These benefits are paid directly by an authorized self-insured employer; or through an authorized insurance carrier; or, in particular circumstances, by a Special Fund administered directly by the Division of Longshore Compensation.
In addition to longshore, harbor, and other maritime workers, LHWCA covers a variety of other employees through the following extensions to the Act: The District of Columbia Workmen’s Compensation Act (enacted in 1928 and repealed effective July 26, 1982); Defense Base Act (1941); Nonappropriated Fund Instrumentalities Act (1952); and the Outer Continental Shelf Lands Act (1953).
The Longshore Compensation Act provides over $747 million in monetary, medical and vocational rehabilitation benefits in more than 27,000 cases annually for maritime workers and various other special classes of private industry employees disabled or killed by employment injuries or occupational diseases. In addition the Longshore compensation program maintains over $2.8 billion in securities to ensure the continuing provision of benefits for these injured workers in cases of employer insolvency. Claimants depend upon timely receipt of these benefits to provide food, housing and a minimal standard of living for themselves and their families.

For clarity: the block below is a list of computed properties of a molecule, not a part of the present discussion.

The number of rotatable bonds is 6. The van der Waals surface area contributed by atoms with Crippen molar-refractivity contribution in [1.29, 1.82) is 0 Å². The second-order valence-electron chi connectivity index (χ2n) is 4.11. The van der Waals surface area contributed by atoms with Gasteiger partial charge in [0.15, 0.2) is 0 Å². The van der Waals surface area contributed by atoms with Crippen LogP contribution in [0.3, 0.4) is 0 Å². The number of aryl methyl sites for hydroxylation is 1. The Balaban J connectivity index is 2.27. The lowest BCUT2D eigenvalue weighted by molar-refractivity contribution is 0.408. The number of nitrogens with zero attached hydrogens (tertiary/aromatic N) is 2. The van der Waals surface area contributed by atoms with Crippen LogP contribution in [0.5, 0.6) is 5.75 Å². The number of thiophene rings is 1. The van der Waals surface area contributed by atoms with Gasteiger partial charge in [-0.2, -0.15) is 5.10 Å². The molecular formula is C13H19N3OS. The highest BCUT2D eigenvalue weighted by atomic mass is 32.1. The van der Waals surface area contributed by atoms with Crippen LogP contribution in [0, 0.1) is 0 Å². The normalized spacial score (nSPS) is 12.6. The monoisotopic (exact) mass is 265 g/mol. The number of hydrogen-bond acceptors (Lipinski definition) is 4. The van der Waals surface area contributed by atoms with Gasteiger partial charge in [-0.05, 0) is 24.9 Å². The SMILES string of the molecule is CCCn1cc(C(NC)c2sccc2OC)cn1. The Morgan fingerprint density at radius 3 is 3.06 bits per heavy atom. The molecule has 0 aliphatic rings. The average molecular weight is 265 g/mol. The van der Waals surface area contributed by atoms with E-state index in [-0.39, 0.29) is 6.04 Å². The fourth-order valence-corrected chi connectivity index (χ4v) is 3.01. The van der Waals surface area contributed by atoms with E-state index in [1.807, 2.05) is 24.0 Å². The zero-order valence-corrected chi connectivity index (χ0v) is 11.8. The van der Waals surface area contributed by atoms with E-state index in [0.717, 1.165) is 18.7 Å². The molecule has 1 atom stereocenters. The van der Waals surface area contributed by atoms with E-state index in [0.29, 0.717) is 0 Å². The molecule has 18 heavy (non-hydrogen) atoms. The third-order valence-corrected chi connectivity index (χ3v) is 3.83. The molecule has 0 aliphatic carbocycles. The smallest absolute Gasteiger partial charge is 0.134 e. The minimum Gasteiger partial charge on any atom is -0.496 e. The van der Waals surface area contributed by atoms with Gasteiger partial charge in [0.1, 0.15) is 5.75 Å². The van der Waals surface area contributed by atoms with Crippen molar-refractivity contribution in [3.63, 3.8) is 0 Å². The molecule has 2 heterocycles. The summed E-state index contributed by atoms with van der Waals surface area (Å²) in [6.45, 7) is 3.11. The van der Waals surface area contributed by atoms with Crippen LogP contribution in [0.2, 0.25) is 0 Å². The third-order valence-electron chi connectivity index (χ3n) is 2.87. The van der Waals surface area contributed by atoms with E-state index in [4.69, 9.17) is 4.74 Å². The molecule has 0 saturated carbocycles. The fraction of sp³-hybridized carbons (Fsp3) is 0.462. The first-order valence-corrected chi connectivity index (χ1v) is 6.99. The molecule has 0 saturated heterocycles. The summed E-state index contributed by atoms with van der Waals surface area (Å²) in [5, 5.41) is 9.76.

The Defense Base Act (DBA) provides workers’ compensation protection to civilian employees working outside the United States on US military bases or under a contract with the U.S. government for public works or for national defense. The Defense Base Act was passed in 1942 amended later to cover overseas civilian workers on government contracts, whether US or foreign nationals.